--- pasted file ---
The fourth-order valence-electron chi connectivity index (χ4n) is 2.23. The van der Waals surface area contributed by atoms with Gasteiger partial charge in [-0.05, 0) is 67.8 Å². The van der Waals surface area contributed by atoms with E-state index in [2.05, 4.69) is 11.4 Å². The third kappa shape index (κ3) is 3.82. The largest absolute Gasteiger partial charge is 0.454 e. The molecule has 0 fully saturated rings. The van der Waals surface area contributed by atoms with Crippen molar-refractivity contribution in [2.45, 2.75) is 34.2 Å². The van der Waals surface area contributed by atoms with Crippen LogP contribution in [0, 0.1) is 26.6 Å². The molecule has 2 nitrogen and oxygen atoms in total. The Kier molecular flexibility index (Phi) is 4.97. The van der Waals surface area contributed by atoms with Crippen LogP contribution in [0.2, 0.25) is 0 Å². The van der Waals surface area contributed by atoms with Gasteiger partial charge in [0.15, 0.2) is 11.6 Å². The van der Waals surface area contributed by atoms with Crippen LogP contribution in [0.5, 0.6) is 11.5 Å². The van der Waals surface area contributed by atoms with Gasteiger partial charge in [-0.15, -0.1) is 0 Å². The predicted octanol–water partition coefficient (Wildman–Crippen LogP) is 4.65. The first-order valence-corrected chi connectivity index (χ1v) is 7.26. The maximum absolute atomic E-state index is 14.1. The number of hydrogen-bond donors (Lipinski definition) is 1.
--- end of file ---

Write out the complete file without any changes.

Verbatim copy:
The fourth-order valence-electron chi connectivity index (χ4n) is 2.23. The van der Waals surface area contributed by atoms with Gasteiger partial charge in [-0.05, 0) is 67.8 Å². The van der Waals surface area contributed by atoms with E-state index in [2.05, 4.69) is 11.4 Å². The third kappa shape index (κ3) is 3.82. The largest absolute Gasteiger partial charge is 0.454 e. The molecule has 0 fully saturated rings. The van der Waals surface area contributed by atoms with Crippen molar-refractivity contribution in [2.45, 2.75) is 34.2 Å². The van der Waals surface area contributed by atoms with Crippen LogP contribution in [0, 0.1) is 26.6 Å². The molecule has 2 nitrogen and oxygen atoms in total. The Kier molecular flexibility index (Phi) is 4.97. The van der Waals surface area contributed by atoms with Crippen LogP contribution in [0.2, 0.25) is 0 Å². The van der Waals surface area contributed by atoms with Gasteiger partial charge in [0.15, 0.2) is 11.6 Å². The van der Waals surface area contributed by atoms with Crippen LogP contribution in [0.5, 0.6) is 11.5 Å². The van der Waals surface area contributed by atoms with Gasteiger partial charge in [-0.15, -0.1) is 0 Å². The predicted octanol–water partition coefficient (Wildman–Crippen LogP) is 4.65. The first-order valence-corrected chi connectivity index (χ1v) is 7.26. The maximum absolute atomic E-state index is 14.1. The number of hydrogen-bond donors (Lipinski definition) is 1.